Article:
By: George Balling
Vintage has always mattered and it still does. The very best winemakers are able to adapt to the sometimes wild swings in growing conditions year to year, but a good year like a tide will “rise all boats”. Vintage is a great way to choose a good wine when the producers you find in a shop or on a wine list are unfamiliar. While we all have our favorite winemakers, it helps to know the great vintages, if you are faced with the option of multiple years from your favorite winery picking the best year will never be the wrong choice.
Europe has been in an amazing run of vintages from 2015 through 2020. Virtually every wine producing region in the “Old World” has turned out amazing wine year after year during this stretch. The real challenge is to come though as the 2021 growing year across Europe has been pretty much a disaster. From spring frost and hail storms to ill timed rains through out the summer and into harvest it will be tough to find really great wines from Europe made in 2021. The perhaps ironic good news is due to the grape crop damage it will be a small crop so the wines when released will not be around for long.
There are two really great years recently that are important to keep in mind as they weren’t just great here or there. They were fabulous across most every appellation of the Northern Hemisphere! 2015 and 2018 are vintages you can buy with confidence with just about any wine. While 2015s are becoming rare to find on the market we are just beginning to see the release of the 2018s and as we taste them, I have to say I haven’t tasted a bad wine yet.
We heard this week of the first “adjustment” in winery behavior from the disastrous 2020 vintage in Northern California. 2020 is the year that the devastating fires destroyed virtually the entire grape crop in Napa and Sonoma Counties. We received word this week from one of our favorite high-end producers that they were releasing limited quantities of their 2018 and 2019 wines to ensure they would have enough from those two years to keep a presence in the market until their 2021 wines are ready to go. While we expect many different approaches for wineries to stay relevant with no 2020 wine to work with this is the first time, we heard of how a winery was adapting to a tough situation.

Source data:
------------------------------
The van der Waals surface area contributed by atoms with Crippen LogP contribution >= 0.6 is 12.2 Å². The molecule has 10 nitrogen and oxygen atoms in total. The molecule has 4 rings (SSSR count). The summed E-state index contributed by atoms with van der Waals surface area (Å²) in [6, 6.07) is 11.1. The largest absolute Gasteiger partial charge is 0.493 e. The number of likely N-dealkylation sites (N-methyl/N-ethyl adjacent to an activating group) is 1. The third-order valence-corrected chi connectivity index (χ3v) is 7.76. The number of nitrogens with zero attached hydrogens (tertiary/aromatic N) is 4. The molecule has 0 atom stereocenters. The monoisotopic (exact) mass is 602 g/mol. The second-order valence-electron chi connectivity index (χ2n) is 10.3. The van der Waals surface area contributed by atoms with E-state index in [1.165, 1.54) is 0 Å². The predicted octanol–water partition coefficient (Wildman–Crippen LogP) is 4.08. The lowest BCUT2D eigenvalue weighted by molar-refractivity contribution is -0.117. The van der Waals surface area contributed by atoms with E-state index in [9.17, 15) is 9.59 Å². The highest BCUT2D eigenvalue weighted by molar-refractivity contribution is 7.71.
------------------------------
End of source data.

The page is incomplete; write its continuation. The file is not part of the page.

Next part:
While we are on the subject of fire altered years, we have started to see more and more red wine from Northern California from the 2017 vintage. In 2017 the fires started near the end of September and burned into October. While much of the harvest was completed by the time the fires started in 2017 there was still fruit hanging as the fires burned. For the first time this week we were sampled on a wine that was showing a bit of smoke taint. We suspect it won’t be the last. We continue to urge consumers to exercise caution when it comes to wines from all over the Western US as they purchase wines from years that experienced wide spread fire.
On a bright note, most of the west has been getting hammered with rain and snow this winter which bodes well for water levels in all growing regions. While winemakers know how to adapt to dry years better than most any profession it is good to see reservoirs filling as we approach the 2022 growing year.
We have recently heard and read about new appellations being developed where they did not previously exist. So, the story goes that they are now viable for grape growing due to global warming. We are a bit skeptical that any of the wonderful grape growing regions will soon be replaced by some of the areas being bantered about as the next great source for wine. Places like France, Italy and Spain and other Mediterranean countries in Europe make some of the best wine in the world for a reason. Similarly, Napa and Sonoma, Walla Walla, Yakima and the Willamette Valley have the reputation for delicious wine that is well earned and enduring. All of these places and others like them will continue to sit atop the hill in wine producing regardless of year-to-year swings in climate. We urge caution when it comes to the new great wine region where wine was never made before. It wasn’t and won’t be made there for a reason.
Stop by the shop with all of your vintage related questions and we will give you the latest scoop on the good and not so good years.